That realism recognized, I’m not sure that love and empathy for people must be mutually exclusive from love and sympathy for dogs. Often those who are sociopaths toward their fellow man grew up abusing or neglecting animals; cruelty training-wheels so to speak.

    And so the converse may also be true, that is, if one can learn to love by starting with a dog which is truly lovable and grateful for being loved, then perhaps that is a bridge to loving other people.

    The exception to that I believe is with ideologies of people-hatred which elevate animals above people vis a vis pagan religious teachings. That is the twisted aspect of a sort of ideology of misanthropy.

    And yet in our fallen world people do plenty to become less trusted than animals. Because of that, people do tend to seek companionship with animals having been burned in various ways by people. This is a special case for merciful reflection.

    I do not think it’s right to aid only animals at the expense of people, however, sadly enough, many who are homeless can be led to shelter but will not come back if they don’t like the rules. Abandoned dogs on the other hand, usually return great loyalty to those who take them in, love them, feed them and de-flea and tick them.

    • Great points, Mike.

      And again, just in case I came across wrong, I do love animals. I respect all of God’s creatures. I don’t even try to kill bugs unnecessarily (except for roaches and their buddies). Even if I went hunting or fishing, it would be for food, not simply for sport.

      Years and years ago, my dad and I saw a mother dog and some puppies. They were wandering around on the outskirts of some abandoned projects. They were nothing but ribs and skin. We tried to get close to them, but they wouldn’t let us. So, since a Krystal was nearby, we went and bought a bunch of hamburgers to leave for them. I care about animals.

      • MikeW

        Thanks Anthony, no I never doubted that you’re a respecter of life. It shows, and I have seen wrong-headed animal-centricity before. Extremes are often the means with which whatever spiritual parasites or predators that may be use to set-up the human race as host or prey.

  4. Loved this post! It seems people (Americans? Western civilization?) have a tendency to think that because their heartstrings were plucked or they shed a tear over a sad picture of an animal they have done something to help. At the very least, they feel themselves better for having cared.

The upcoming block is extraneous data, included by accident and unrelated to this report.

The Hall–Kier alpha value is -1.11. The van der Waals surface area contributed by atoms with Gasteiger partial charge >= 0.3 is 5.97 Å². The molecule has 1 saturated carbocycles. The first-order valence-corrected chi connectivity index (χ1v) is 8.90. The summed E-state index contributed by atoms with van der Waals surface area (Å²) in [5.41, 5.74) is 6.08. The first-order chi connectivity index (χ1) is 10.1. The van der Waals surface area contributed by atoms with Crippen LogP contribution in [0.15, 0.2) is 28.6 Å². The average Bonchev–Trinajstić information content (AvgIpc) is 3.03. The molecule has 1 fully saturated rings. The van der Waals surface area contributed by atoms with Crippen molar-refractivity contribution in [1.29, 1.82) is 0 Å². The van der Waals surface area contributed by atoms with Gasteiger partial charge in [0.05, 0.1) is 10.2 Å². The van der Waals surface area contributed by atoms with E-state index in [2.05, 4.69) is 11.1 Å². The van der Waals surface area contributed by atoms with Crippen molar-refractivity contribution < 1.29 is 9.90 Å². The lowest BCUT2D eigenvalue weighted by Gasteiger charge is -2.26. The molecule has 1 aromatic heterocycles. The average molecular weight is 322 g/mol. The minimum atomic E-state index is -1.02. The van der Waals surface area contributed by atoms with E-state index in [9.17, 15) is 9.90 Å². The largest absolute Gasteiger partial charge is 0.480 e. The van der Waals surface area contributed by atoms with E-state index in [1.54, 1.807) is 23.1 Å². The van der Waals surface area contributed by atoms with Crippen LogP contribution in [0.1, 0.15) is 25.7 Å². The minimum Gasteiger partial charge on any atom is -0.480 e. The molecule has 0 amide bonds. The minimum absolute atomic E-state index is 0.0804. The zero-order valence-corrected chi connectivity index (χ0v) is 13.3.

Then if you point out that people are in every bit as much need of sympathy and a helping hand, you must be a cold hearted monster to not love the poor animals.

    It is certainly harder on every level to help humans. Mike W was definitely right. Humans have all kinds of psychological/emotional/spiritual issues that lead them, or dump them, in their places of need. Often they want the help, but they don’t want the help. I’m sure you know what I mean.

    What I heard in your post was simply this: while we’re feeling sorry for the poor animals, let’s not get out of balance and ignore our fellow man. God talks about both, and about helping both. And he never said to not give a beggar a few coins because you know what he’ll spend it on. Can you imagine if all of us only gave or received help when it was deserved? I would not want to live there.

  5. Mark Lachance

    You are one heartless asshole…that poor animal was obviously lacking for love, however he or she doesn’t get the liberty of making choices as we humans do…yes, the drug addict or the drunk does end up in the gutter, but they are the “high functioning” of the species and get to make their own choices…they choose to live the life they do while domesticated animals only have the choice that their current or previous owner grant them…take your head out of your ass and realize that there are many people out there who choose to be cruel to a species that cannot speak for themselves and simply don’t understand why their home may not be theirs any more…I can’t believe you’d post such soulless remarks, and I hope that one day maybe you’ll get to experience what that poor animal did…homeless and alone…eat shit

    • Mark, I’d like to thank you for your vulgar, hateful, one-sided, vile comment. At least you took the time to express your feelings.

      The problem I have with your comment (beside the childish, vulgar recommendation to eat s**t – which dogs actually do) is that you have the audacity to call me heartless. It is evident you either did not read the whole post, or you did not understand either the irony, humor, or main point.

      I care about animals very much. I have stopped by restaurants and bought food for strays wandering outside. I’ve sat by the side of the road and held the head of a wounded wild dear until it died. I’ve rescued kittens. I’ve even rescued a starving, freezing dog chained in the snow and abandoned by its owners. So, my friend, you judged prematurely.

      The point if this whole post was not to say poor old dogs should be left alone and abandoned. The point was that pictures don’t tell the whole story, and that it is more likely for hearts to be tugged by animal pictures than starving orphans (of which I have fed – have you?).

      Feel free to comment, but be mindful of your language. I will not permit vulgarity from this point forward.

      By the way, it was not “obvious” the dog in the picture was lacking love. It is just as likely the photo was staged or taken out of context.